Does the card in your wallet cost small business a fortune?
TORONTO, Sept. 10, 2011 /CNW/ - After significant negotiations with
Canadian credit card companies, the Canadian Federation of Independent
Business (CFIB) released today a comprehensive list of the cost levels
of nearly every credit card in the wallets of Canadian consumers and
businesses. "There are a staggering number of cards on the market
today in Canada, with over 200 MasterCard and VISA cards on our rate
chart alone," said Dan Kelly, CFIB's sr. vice-president of legislative
affairs. "Consumers and small businesses have had virtually no ability
to understand the costs their cards impose on merchants until today,"
"While banks and other card issuers have had high cost corporate cards
for a long time," Kelly stated, "over the last two years, many
financial institutions have been pumping out premium credit cards to
consumers." Regular cards may cost small business under 1.75 per cent
of the sale in total fees while some premium cards cost over 2.7 per
"Small merchants are asking all Canadians to examine the card in their
wallets against the list CFIB has issued to check if their card is
imposing high costs on local entrepreneurs," Kelly said. "The credit
card industry is so confusing, consumers holding a President's Choice
MasterCard, for example, may think they are using a low cost, budget
card, but in fact may be forcing merchants to pay 2.5 per cent of their
entire purchase in fees to accept the card. This is over 40 per cent
more in total fees than a consumer using a regular MasterCard. A
consumer collecting Aeroplan points with a CIBC Aerogold Infinite VISA
can cause a merchant to pay 30 per cent more in fees than one
collecting Aeroplan points with a CIBC Aerogold VISA," Kelly advised.
Several interesting stories emerge from CFIB's analysis:
New "uber" premium cards from MasterCard: Recently, MasterCard introduced an even more expensive credit card for
some merchants. MasterCard World or World Elite cards issued by Bank
of Montreal, CIBC, Royal Bank and Capital One are called "premium high
spend" cards and can carry among the highest merchant fees out there.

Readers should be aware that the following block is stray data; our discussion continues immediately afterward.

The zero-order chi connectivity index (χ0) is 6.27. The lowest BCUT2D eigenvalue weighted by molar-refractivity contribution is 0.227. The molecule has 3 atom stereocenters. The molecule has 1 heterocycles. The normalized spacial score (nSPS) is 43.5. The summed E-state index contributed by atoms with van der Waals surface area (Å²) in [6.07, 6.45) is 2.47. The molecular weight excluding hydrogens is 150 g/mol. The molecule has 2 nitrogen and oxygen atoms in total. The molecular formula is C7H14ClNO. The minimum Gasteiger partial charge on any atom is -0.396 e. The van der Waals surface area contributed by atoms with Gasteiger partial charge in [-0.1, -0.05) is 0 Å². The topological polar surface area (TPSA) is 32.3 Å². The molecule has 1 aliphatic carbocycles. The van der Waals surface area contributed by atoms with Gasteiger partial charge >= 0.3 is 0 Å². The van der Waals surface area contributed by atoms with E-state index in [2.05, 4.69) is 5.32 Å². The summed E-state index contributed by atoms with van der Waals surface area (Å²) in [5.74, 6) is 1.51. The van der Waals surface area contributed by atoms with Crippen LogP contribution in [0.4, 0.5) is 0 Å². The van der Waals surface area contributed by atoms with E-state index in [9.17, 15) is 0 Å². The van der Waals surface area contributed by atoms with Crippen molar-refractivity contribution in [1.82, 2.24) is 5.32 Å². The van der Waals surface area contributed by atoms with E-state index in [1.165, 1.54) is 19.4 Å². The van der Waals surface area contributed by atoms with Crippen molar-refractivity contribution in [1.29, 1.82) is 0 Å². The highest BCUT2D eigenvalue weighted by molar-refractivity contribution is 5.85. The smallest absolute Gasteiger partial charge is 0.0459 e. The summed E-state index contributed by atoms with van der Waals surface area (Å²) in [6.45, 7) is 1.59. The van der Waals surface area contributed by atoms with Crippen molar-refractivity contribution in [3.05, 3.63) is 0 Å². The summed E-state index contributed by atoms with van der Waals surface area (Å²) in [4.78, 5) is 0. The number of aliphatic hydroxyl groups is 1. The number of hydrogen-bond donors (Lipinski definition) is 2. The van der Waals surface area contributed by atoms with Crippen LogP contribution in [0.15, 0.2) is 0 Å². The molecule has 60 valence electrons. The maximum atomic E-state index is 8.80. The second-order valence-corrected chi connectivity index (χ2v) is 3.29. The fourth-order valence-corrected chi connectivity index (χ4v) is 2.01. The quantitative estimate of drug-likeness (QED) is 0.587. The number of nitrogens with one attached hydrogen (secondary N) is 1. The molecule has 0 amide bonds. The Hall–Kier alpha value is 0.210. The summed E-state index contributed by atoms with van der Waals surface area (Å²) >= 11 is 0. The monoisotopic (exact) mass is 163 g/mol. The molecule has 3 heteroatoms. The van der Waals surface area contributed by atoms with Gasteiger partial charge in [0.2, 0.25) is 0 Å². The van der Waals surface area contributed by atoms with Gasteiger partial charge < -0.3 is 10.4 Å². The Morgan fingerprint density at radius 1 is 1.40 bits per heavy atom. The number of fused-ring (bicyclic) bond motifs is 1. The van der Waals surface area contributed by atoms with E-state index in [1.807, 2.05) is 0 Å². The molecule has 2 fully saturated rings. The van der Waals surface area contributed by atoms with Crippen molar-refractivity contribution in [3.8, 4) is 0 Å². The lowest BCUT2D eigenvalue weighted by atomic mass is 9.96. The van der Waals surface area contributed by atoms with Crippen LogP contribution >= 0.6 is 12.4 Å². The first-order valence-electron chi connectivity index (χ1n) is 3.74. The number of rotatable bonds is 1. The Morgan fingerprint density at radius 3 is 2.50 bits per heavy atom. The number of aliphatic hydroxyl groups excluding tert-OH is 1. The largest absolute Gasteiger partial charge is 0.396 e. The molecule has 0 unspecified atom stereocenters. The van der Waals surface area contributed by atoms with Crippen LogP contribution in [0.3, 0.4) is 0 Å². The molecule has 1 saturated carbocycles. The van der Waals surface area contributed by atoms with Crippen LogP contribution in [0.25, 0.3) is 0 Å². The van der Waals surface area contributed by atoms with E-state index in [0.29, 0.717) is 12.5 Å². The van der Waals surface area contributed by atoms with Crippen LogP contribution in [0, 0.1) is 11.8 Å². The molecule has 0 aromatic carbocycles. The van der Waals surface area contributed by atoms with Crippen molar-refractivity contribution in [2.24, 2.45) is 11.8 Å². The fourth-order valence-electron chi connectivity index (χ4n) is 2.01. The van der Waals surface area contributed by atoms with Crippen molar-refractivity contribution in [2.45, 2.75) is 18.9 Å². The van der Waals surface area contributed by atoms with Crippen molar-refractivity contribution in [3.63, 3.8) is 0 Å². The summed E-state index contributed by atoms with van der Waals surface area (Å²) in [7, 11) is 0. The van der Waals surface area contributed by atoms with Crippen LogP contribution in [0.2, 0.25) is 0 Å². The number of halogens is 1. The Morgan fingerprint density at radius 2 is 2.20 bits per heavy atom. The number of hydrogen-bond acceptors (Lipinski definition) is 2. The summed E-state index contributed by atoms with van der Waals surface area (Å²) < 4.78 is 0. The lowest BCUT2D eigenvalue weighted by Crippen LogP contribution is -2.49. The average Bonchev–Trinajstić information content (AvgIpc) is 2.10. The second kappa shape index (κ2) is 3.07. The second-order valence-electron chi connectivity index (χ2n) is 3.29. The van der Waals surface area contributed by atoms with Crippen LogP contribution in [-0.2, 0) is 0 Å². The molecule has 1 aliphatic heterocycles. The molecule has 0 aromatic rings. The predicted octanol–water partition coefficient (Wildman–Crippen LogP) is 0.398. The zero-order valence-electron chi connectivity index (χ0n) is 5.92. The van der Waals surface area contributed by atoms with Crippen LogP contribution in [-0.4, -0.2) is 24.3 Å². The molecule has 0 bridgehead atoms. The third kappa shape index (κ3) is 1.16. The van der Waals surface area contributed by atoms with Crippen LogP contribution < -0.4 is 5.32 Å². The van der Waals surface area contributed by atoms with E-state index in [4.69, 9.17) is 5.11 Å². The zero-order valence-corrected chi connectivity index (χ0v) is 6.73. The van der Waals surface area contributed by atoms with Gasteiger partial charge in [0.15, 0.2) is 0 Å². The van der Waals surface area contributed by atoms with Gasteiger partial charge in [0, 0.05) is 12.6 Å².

BMO/CIBC top issuers of high cost consumer cards: Of the major banks, Bank of Montreal and CIBC are the main issuers of
"premium" credit cards for consumers in Canada - each with six separate
high cost cards. TD Canada Trust and Scotiabank have the fewest
premium consumer cards of the major banks, with one each.
Some banks do better: Of the smaller financial institutions, CFIB is pleased to note that all
credit unions, Desjardins, MBNA (recently purchased by TD Canada Trust)
and Laurentian have no premium cards for consumers. On the other hand,
HSBC has three of its four cards in the premium category.
Consumers can still get points without higher costs for merchants: Many cards that offer points and rewards to consumers are actually
regular credit cards and do not impose higher rates on merchants. For
example, the TD Platinum Travel VISA and the ATB Gold Cash Back
MasterCard provide consumer benefits at regular merchant costs.
Card names don't tell the whole story: Some premium cards have special names like VISA Infinite, but other
cards, like MasterCard "high spend" cards keep the same name but
increase the costs to merchants once a consumer hits a certain spending
or income threshold and gives consent. Most cards with "gold" or
"platinum" in their name are actually regular cost cards.
American Express cards impose very high costs: While CFIB is pleased that American Express does not issue separate
premium cards, all of its regular cards impose very high costs on
CIBC drops a premium card: After CFIB announced its plans to do this analysis, CIBC voluntarily
dropped its "high-spend" Aventura MasterCard into the regular cost
category. CFIB notes this is a very positive development and hopes
other financial institutions consider doing the same.
"As all polling data shows Canadians have enormous respect for small
business owners, we ask consumers who may have a higher cost premium or
corporate credit card to consider switching to one from the regular
cost column," Kelly suggested. "The good news is that there are dozens
of credit cards out there offering consumers points without imposing
sky high fees on smaller merchants."
CFIB also notes that thousands of merchants have recently started to
post special CFIB signage in their stores to encourage consumers to pay
with lower cost payment methods. "When you visit a smaller merchant,
we ask you to consider paying with a regular cost credit card, your
Interac debit card or cash in order to help merchants keep costs down,"
Kelly said. "In addition to helping your local entrepreneurs, you'll
be helping keep consumer prices down for us all," he concluded.
CFIB's credit card rate chart can be found at www.cfib-fcei.ca/debitcredit
As Canada's largest association of small- and medium-sized businesses,
CFIB is Powered by Entrepreneurs™. Established in 1971, CFIB takes
direction from more than 108,000 members in every sector nationwide,
giving independent business a strong and influential voice at all
levels of government and helping to grow the economy.
SOURCE CANADIAN FEDERATION OF INDEPENDENT BUSINESS
For further information:
or to arrange an interview with Dan Kelly, contact Gisele Lumsden at 647 808-5769 or email firstname.lastname@example.org